After serving in the Air Force for more than seven years, Courtney Pollock felt that she needed to continue finding ways to serve and give back.
She finished paramedic school in August and recently started as a paramedic with Weber Fire District.
"As soon as it started, I remember wanting to figure out how to get over there," said Pollock about Russia's war on Ukraine. “I knew that I had medical knowledge now that I was just ready to go and wanted to get there.”
Courtney had been on the job with Weber Fire District for just three days before she got a call from 'Global Response Management', who vetted her credentials and offered her a spot on their upcoming volunteer mission in Ukraine.
With support from her new colleagues and fellow first responders, Courtney headed to Poland with nearly 150 pounds of donated medical supplies to aid her response.
She flew from Salt Lake City to Frankfurt, Germany and drove to Poland where she met her fellow mission volunteers. From there, they drove a convoy of ambulances into Ukraine.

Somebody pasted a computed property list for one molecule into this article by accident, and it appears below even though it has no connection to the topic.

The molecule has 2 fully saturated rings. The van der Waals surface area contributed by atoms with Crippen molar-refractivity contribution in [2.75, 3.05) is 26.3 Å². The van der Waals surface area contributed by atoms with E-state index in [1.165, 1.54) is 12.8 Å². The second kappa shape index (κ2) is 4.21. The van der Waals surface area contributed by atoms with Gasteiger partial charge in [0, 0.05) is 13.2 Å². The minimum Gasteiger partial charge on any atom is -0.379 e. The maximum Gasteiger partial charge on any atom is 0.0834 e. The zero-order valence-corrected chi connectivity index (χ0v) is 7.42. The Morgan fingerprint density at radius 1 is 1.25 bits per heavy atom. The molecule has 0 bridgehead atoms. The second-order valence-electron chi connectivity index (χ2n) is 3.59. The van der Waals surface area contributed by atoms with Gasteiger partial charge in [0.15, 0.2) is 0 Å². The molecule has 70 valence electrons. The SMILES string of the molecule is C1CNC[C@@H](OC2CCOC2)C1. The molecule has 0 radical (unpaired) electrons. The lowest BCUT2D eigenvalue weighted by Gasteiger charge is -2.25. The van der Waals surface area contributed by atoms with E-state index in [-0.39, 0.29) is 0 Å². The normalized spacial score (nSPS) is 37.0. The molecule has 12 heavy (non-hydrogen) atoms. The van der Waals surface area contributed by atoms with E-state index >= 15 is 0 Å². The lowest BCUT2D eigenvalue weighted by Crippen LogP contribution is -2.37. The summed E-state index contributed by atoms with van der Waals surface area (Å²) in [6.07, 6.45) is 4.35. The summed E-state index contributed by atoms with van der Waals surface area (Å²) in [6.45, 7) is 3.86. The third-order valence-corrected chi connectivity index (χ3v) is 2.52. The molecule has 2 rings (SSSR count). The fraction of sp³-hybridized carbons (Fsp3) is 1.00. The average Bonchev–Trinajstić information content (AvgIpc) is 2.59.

“I wasn’t scared, I was ready," said Pollock. "I was really ready to be there and do what we came to do.”
For the next four weeks, Pollock learned from local doctors, used constantly "google translate" to communicate and helped save victims of war.
“It was a lot better and a lot worse than what I was expecting," said Pollock about Ukraine after having seen the images on the news. “I saw some lives being completely destroyed, I also saw a lot of people continuing on with their day-to-day life as if nothing was going on and then the air sirens start going off and everything changes.”
Pollock worked with a team that would triage patients in train stations, provide first aid, transport patients to hospitals and convoy patients to Poland.
"There was a moment I vividly remember sitting down and writing my will to my dad,” said Pollock when asked if she ever felt unsafe. “You’re going thru that and you’re like, if this is it then this is it, at least I’m doing the thing and I’m here doing my best helping everybody that I can.”
While she saw some patients in tough shape and spent time in bunkers after air raid sirens went off, Pollock says she wants to go back and help again.
“I realized when I was there for a month that this line of work, helping people in other parts of the world is going to be a part of me now forever," said Pollock.